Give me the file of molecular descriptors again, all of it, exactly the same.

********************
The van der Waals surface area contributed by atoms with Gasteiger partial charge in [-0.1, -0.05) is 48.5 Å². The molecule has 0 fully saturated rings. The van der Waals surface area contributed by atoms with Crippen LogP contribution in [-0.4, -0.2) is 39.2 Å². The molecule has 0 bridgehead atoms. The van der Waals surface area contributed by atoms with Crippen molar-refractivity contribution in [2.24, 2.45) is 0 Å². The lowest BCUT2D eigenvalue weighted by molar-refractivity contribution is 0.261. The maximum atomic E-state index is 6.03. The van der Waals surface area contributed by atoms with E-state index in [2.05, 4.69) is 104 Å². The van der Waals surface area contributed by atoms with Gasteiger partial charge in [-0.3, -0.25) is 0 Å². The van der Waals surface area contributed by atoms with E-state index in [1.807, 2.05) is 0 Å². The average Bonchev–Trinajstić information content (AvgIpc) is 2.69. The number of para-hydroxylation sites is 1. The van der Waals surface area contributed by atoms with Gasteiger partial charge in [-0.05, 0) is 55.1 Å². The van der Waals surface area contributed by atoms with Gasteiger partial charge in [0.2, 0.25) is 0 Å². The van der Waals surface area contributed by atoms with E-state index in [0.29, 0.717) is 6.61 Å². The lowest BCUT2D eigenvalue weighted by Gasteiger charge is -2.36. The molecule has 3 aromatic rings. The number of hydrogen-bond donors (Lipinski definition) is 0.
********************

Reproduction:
The van der Waals surface area contributed by atoms with Gasteiger partial charge in [-0.1, -0.05) is 48.5 Å². The molecule has 0 fully saturated rings. The van der Waals surface area contributed by atoms with Crippen LogP contribution in [-0.4, -0.2) is 39.2 Å². The molecule has 0 bridgehead atoms. The van der Waals surface area contributed by atoms with Crippen molar-refractivity contribution in [2.24, 2.45) is 0 Å². The lowest BCUT2D eigenvalue weighted by molar-refractivity contribution is 0.261. The maximum atomic E-state index is 6.03. The van der Waals surface area contributed by atoms with E-state index in [2.05, 4.69) is 104 Å². The van der Waals surface area contributed by atoms with Gasteiger partial charge in [-0.3, -0.25) is 0 Å². The van der Waals surface area contributed by atoms with E-state index in [1.807, 2.05) is 0 Å². The average Bonchev–Trinajstić information content (AvgIpc) is 2.69. The number of para-hydroxylation sites is 1. The van der Waals surface area contributed by atoms with Gasteiger partial charge in [-0.05, 0) is 55.1 Å². The van der Waals surface area contributed by atoms with Gasteiger partial charge in [0.2, 0.25) is 0 Å². The van der Waals surface area contributed by atoms with E-state index in [0.29, 0.717) is 6.61 Å². The lowest BCUT2D eigenvalue weighted by Gasteiger charge is -2.36. The molecule has 3 aromatic rings. The number of hydrogen-bond donors (Lipinski definition) is 0.